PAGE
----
Trinity Red Light Camera Database Questions


I am continually amazed at how companies who sell radar detectors and our red light camera database competitors claim to have a more comprehensive database than we do.  PhotoEnforced.com was the first US company to start sourcing this data back in 2000 and our next competitor did not come onto the market until 2005.  How do they do it?  Well, they copied our free database online and started adding to it and selling it as their own proprietary database.  Simply ask the next time you want to license Trinity's database when they got started collecting the data and how they did it.  You probably won't get a straight answer because they will never admit that they stole information from PhotoEnforced.com.  Photoenforced.com has 7,000 - 8,000 locations in our database as of today and it's growing every day.  We also have removed hundreds of locations from our database that are inactive or not accurate.  What another competitor can claim they have a comparable database that is free?

I have asked several of these companies including to do a public "bake-off" comparing the number of locations in their database.  Still, no one wants to compete with crowdsourcing or user generated content because our competitors say they get too many false positives.   Here is what Trinity claims on their web site. Trinity is more accurate and complete than other databases because our team gathers more data than anyone else, to give you the most detailed alerts on the market.  In addition to the camera locations themselves, we plot:
  • the camera type
  • directional vectors
  • speed limits (where applicable)
  • ticket directions
  • “no ticket” directions
When it comes to camera location data, accuracy is key. One of the reasons why Cheetah detectors are better than others is that our proprietary database is 100% verified by Cheetah’s professional database team, which monitors all media and internet channels as well as communicating directly with police departments, city traffic engineers, city records, Municipal Codes of Ordinances, traffic bureaus, state transportation agencies, our own network of trusted camera spotters and field survey teams.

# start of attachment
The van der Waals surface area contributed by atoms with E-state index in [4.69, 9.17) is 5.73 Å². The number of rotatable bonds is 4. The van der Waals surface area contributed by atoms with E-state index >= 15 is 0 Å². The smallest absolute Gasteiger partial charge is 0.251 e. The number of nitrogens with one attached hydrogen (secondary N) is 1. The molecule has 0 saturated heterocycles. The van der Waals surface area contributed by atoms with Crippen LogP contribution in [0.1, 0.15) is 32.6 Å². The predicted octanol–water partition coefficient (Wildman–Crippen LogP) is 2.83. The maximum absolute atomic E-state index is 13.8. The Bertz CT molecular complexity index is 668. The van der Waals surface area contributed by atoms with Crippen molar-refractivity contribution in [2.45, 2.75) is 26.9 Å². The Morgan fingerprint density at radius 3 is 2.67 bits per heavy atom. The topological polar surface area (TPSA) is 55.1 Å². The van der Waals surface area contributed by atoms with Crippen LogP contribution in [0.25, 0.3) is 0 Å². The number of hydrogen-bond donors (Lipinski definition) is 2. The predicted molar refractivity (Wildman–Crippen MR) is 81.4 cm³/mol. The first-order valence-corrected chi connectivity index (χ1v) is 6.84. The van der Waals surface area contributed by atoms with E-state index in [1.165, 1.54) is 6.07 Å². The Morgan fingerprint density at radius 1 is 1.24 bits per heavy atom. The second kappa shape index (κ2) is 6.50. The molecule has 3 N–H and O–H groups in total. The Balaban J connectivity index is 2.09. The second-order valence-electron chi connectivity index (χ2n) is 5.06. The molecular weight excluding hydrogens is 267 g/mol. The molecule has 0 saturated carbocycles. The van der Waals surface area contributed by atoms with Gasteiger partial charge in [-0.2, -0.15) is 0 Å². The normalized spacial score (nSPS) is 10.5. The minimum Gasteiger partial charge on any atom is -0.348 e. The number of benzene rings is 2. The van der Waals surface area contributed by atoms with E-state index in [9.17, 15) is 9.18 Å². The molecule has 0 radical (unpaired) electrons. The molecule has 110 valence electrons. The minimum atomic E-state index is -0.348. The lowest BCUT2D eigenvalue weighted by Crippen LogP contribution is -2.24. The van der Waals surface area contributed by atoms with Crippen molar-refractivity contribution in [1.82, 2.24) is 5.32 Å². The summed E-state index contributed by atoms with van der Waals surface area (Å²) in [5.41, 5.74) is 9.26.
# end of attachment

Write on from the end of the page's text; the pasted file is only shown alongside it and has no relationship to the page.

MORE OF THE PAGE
Why doesn't Trinity publish the locations in the database?

Here is a response from Trinity on their Facebook page. Comparing the number of locations won't give an accurate measure of the quality of the Trinity 2.0 database compared to other databases. For example, some other companies actively promote they have camera numbers into the millions, which would lead to extensive numbers of false alerts. We take great care to verify our camera locations are accurate and update regularly.

PhotoEnforced.com Response

Photoenforced.com started collecting the 10 years ago and have cameras in 1200 markets. It's impossible to gather the data without crowdsourcing. I agree that verification is important but that is why we have 2000+ people per day coming to PhotoEnforced.com and using the database. Not even Google or Navteq with all its resources can verify locations. It's a false claim and your database will always be behind the curve. Post settings Labels Data, Database, Google, Google Maps, Navigation, Navteq, red-light cameras, Traffic, Trinity Published on 10/18/10, 4:11 PM Pacific Daylight Time Links Location Search Description Options Custom Robots Tags default

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